Far From Home: The Tales and Difficulties of International Students, Part One

This year, data obtained by SEVIS concluded that 1.13 million international students using academic and vocational visas are enrolled at nearly 8,979 schools in the United States. About 6,000 of these students are currently enrolled in the University of Florida. This article is part one of Her Campus UFL’s effort to go beyond the statistics by looking in-depth at the hardships and triumphs of international students. This series will highlight three women who attend the University of Florida and have the bravery to share their emotional, unique and compelling stories that involve complete separation from their families and the struggles they faced once they arrived in the United States.

Name: Victoria Isabel MolinaAge: 22Home country: HondurasMajor: journalism

On July 4,  2015, two motorcycles zoomed through the streets of Taulabé, Honduras, to catch up with local TV station owner, Joel Aquiles Torres, who was shot approximately 29 times as he traveled through the city. This is nothing new, at least not to journalism major Victoria Isabel Molina, who constantly heard about these horrors in Honduras almost her entire life.

“Don’t look at us! Don’t look at us, because if not, blood is going to run here!” are the words Molina remembers hearing at just 12 years old.  Everything seemed to be normal a few minutes earlier. Her mom was preparing to load Molina and her cousins in the family car for a trip to their grandma’s house when her mother realized she had forgotten her license inside. As she was getting out of the car, three men took advantage of an open gate and proceeded to break into their home.

With guns aimed toward them, the gunmen escorted the kids into the living room, as Victoria’s mom was being taken upstairs to be robbed of all her jewelry. The men were still screaming when the doorbell rang. It was the next-door neighbor, and the robbers panicked.

“My mom insisted that the men take the [family] car,” said Molina.

However, the robbers decided it would be a free-for-all, and Molina found herself sitting in the car in between two of the men. She could tell what was going through her mom's head — they were going to die. But, for unknown reasons, the robbers abandoned the vehicle at a haphazard part of the city. They were free.

Victoria always fantasized about being a journalist, but with the tensions in her country she knew that if she wanted to make her dreams a reality, it would have to be far from the place she called home.

In 2011, she moved to Gainesville, Florida, where she first attended Santa Fe College.

Her family stayed in Honduras, but they are fortunate enough to be able to live in a gated community where the dangers of the streets are blocked from the rest of the world, like concrete forts.

Coming alone to a foreign country proved to be a difficult transition for her. “At first, the loneliness was a shock,” Molina said. Although Honduras is plagued with violence, Molina longed for the warmness of the country as well as the hospitable people there. She recalls feeling isolated the first year in America. As much as she was happy to be studying her desired career, she didn’t adjust quickly.

“I really didn’t like it here. I didn’t like the people, they were very cold and distant and I hated the food — it didn’t taste real,” she said.

“The first two years were definitely the hardest, but I learned the value of work,” Molina said. Upon arriving, Molina went from having no job to working at Starbucks while juggling 12 credit hours. She quickly credited this experience as the factor that taught her the importance of work and time management.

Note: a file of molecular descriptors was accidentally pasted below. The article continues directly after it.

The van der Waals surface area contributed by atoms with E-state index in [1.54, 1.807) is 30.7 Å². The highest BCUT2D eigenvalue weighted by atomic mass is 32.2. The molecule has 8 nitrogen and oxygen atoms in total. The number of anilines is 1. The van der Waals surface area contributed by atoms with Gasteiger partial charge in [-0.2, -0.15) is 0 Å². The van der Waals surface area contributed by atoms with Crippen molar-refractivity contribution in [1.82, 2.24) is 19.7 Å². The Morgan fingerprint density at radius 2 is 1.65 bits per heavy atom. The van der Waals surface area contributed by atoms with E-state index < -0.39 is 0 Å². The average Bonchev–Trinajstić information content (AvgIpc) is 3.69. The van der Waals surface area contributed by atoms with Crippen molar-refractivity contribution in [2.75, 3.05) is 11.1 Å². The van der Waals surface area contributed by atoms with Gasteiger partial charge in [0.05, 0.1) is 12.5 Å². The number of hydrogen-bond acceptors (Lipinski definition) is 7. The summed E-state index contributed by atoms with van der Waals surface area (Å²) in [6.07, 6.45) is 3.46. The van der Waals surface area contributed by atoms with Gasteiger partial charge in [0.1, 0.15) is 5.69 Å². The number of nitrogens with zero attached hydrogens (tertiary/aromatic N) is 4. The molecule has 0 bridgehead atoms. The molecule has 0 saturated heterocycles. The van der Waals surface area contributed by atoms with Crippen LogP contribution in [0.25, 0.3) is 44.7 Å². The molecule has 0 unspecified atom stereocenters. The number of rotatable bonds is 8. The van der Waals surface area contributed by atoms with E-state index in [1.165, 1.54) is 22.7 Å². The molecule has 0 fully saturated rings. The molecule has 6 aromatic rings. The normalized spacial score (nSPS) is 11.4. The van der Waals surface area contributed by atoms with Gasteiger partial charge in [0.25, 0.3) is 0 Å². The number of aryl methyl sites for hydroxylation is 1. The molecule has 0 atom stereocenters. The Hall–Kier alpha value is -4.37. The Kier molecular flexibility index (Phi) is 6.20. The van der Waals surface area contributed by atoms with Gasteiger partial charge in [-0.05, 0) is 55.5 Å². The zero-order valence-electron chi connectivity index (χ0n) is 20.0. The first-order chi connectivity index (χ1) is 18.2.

She found that using her love of painting eased her stress. She had been formerly introduced to painting by a professor whose husband was an art teacher. Molina said she feels a sense of calmness when she paints, and it allows her to reflect a little bit of her soul with others.

For Molina, coming to the United States has been a positive decision. Just the freedom of walking around at night without fearing for her life is a huge stepping stone. When CBS News explored Honduras, they were able to witness the horrors of everyday life.

In one night they were able to see the bodies of two bus drivers who had been killed for refusing to pay a cut to gangs, a police officer murdered on a highway with a single shot to the head, and three people shot dead in a pool hall for what was described as the settling of a debt. In Honduras, many of the citizens blame the violence on the corrupt police force. Now, Molina is appreciative of law enforcement in the United States whom she says she can count on whenever anything unexpected happens.

The circumstances in her country and all of her experiences have inspired her to try to make a change in her home country. Although her plans after graduation include joining the Peace Corps and going to Ukraine, she hopes to one day return to her country and assist the youth.

“I want to make a difference. I’m an artist; I paint and I know Honduras has a lot of talent, and so I want to work with kids from marginalized communities and help them develop their interest in art,” Molina said.

Although she thought she’d never become accustomed to this country, she slowly has. Her journey at UF is not quite finished, but she’s preparing for the bright future ahead of her by learning Russian and serving as reporter for WUFT News. As for fellow international students, she reassures them that although it's tough, they will slowly learn to appreciate wherever they’re located, and that sometimes going to a foreign country is a tremendously rewarding and beneficial experience.

Photo credits: Victoria Molina